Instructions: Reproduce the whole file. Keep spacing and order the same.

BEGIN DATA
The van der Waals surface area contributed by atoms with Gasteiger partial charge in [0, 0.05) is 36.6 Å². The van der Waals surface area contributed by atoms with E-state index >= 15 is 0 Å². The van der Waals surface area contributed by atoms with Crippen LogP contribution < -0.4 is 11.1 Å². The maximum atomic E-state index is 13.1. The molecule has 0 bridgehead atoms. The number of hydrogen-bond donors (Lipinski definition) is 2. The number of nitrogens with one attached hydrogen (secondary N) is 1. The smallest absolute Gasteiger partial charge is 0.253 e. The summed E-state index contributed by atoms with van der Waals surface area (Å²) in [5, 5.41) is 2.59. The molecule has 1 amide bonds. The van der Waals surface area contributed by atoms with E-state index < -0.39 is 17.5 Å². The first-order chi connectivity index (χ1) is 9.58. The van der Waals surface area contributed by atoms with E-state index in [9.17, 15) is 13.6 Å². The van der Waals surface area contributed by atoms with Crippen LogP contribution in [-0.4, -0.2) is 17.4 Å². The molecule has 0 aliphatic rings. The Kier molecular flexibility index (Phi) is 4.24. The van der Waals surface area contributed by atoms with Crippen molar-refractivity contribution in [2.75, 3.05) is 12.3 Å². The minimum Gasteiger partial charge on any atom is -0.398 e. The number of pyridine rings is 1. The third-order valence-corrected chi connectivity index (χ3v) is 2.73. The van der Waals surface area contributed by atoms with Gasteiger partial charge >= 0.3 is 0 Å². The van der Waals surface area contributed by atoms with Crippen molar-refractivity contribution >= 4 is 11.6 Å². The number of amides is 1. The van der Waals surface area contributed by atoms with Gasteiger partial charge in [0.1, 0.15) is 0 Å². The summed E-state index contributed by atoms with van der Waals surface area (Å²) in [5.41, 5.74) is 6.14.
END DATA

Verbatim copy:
The van der Waals surface area contributed by atoms with Gasteiger partial charge in [0, 0.05) is 36.6 Å². The van der Waals surface area contributed by atoms with E-state index >= 15 is 0 Å². The van der Waals surface area contributed by atoms with Crippen LogP contribution < -0.4 is 11.1 Å². The maximum atomic E-state index is 13.1. The molecule has 0 bridgehead atoms. The number of hydrogen-bond donors (Lipinski definition) is 2. The number of nitrogens with one attached hydrogen (secondary N) is 1. The smallest absolute Gasteiger partial charge is 0.253 e. The summed E-state index contributed by atoms with van der Waals surface area (Å²) in [5, 5.41) is 2.59. The molecule has 1 amide bonds. The van der Waals surface area contributed by atoms with E-state index < -0.39 is 17.5 Å². The first-order chi connectivity index (χ1) is 9.58. The van der Waals surface area contributed by atoms with E-state index in [9.17, 15) is 13.6 Å². The van der Waals surface area contributed by atoms with Crippen LogP contribution in [-0.4, -0.2) is 17.4 Å². The molecule has 0 aliphatic rings. The Kier molecular flexibility index (Phi) is 4.24. The van der Waals surface area contributed by atoms with Crippen molar-refractivity contribution in [2.75, 3.05) is 12.3 Å². The minimum Gasteiger partial charge on any atom is -0.398 e. The number of pyridine rings is 1. The third-order valence-corrected chi connectivity index (χ3v) is 2.73. The van der Waals surface area contributed by atoms with Gasteiger partial charge >= 0.3 is 0 Å². The van der Waals surface area contributed by atoms with Crippen molar-refractivity contribution >= 4 is 11.6 Å². The number of amides is 1. The van der Waals surface area contributed by atoms with Gasteiger partial charge in [0.1, 0.15) is 0 Å². The summed E-state index contributed by atoms with van der Waals surface area (Å²) in [5.41, 5.74) is 6.14.